In 2022, he became chair of the department. It had just been renamed Digital Media and Communication, in recognition of the ways the growth of digital media was reshaping the landscape.
“In our marketing classes, an important part of the curriculum is understanding the role of an Instagram account or a TikTok account,” he says. “In five years, the names of the social media might be different. Still, it's storytelling. Whatever medium we’re working in, we can adjust our storytelling.”
The degree is also offered digitally, Vincent notes. He teaches the same material to online students as he teaches to those present in person.
The curriculum takes a comprehensive approach to communication. Its core courses introduce the chief forms of media and production. Students then get the chance to specialize in one of four concentration areas: Film and Visual, Graphic Design, Integrated Marketing or Multimedia Journalism.
Some important elements of the programs take place outside the classroom, Vincent notes. An internship is required. So is a class called Immersive Learning, in which students help a community nonprofit with its communications needs.
One beneficiary was a rural hospital. Many locals were driving to downtown Buffalo to get procedures they could have had close to home. Hilbert students planned and presented an open house to expose the community to the services the hospital could provide.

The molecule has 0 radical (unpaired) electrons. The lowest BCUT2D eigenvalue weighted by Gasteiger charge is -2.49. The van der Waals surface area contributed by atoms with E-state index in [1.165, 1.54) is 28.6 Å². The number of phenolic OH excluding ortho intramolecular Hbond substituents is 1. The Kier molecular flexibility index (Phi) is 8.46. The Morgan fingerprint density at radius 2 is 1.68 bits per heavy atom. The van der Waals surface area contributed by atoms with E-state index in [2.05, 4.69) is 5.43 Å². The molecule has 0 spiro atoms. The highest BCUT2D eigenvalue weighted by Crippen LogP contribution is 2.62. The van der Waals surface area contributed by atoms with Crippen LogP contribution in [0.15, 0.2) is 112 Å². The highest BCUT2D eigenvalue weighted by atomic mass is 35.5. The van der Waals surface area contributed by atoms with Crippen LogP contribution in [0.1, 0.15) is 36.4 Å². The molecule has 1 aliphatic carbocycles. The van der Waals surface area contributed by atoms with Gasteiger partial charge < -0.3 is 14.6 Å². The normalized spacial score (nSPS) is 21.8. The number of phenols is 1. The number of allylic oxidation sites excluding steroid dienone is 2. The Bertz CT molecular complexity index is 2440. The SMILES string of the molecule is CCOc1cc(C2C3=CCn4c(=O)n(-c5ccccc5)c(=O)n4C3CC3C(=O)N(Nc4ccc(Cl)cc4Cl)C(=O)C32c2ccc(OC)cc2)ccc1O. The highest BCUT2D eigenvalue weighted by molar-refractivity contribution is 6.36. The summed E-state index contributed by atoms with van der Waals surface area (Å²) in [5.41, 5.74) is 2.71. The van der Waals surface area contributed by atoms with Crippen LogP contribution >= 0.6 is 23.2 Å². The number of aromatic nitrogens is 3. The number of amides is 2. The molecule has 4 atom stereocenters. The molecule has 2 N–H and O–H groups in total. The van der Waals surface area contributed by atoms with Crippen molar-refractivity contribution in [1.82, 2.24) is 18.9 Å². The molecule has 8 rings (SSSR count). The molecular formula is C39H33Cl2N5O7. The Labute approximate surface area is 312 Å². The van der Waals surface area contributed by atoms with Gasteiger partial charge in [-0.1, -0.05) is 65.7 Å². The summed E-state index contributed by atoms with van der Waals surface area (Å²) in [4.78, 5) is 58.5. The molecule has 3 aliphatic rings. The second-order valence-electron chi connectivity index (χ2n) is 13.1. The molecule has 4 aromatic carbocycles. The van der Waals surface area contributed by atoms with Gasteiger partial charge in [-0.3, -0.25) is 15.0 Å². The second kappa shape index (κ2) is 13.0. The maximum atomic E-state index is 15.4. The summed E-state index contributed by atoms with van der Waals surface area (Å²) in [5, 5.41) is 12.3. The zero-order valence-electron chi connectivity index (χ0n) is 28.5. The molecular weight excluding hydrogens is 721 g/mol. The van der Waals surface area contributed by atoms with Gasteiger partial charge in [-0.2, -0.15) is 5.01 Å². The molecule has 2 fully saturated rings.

Such work reflects the ties between communication and community, Vincent says. One of his favorite topics is teaching students to become better citizens by analyzing media.
“Media literacy is a big part of our curriculum,” he says. “It’s getting students to not just accept the messages they consume, but think about them critically. Where is this message coming from? Who owns this entity that’s putting out this information?”
In his spare time, Vincent dabbles in digital media himself. He co-hosts a music discussion podcast called “Album Nerds.” In a way, it brings him full circle, back to his early days in radio.
“Back then, we were editing with a razor blade and tape,” he says. “Now, it’s all on a computer. We’re always going to be doing the same thing, just doing it in a slightly different way. If we know how to communicate, we can succeed in any media-related field. We just have to keep paying attention and keep up with the changes in the technology.”
Digital media can be a personally rewarding and world-changing profession. A program like the Bachelor of Arts in Digital Media and Communication program at Hilbert College—either in person or online—can give a student practical experience in video, graphic and journalistic media, while teaching general communications skills that apply to all of them. Learn more about how professors like Donald Vincent can lead you to a creative career in this evolving field.
Marketing vs. Communications: Degree Comparison
What Can You Do With a Communications Degree?
What Is a Multimedia Journalist? Job Description, Skills and Salary
View Dr. Vincent's Faculty Spotlight
Application forms, procedures and additional information
There are many ways to experience
Hilbert for yourself
Learn more about the programs that interest you
For accessibility help, contact Debra McLoughlin at email@example.com or call (716) 926-8826.
For media inquiries, contact firstname.lastname@example.org.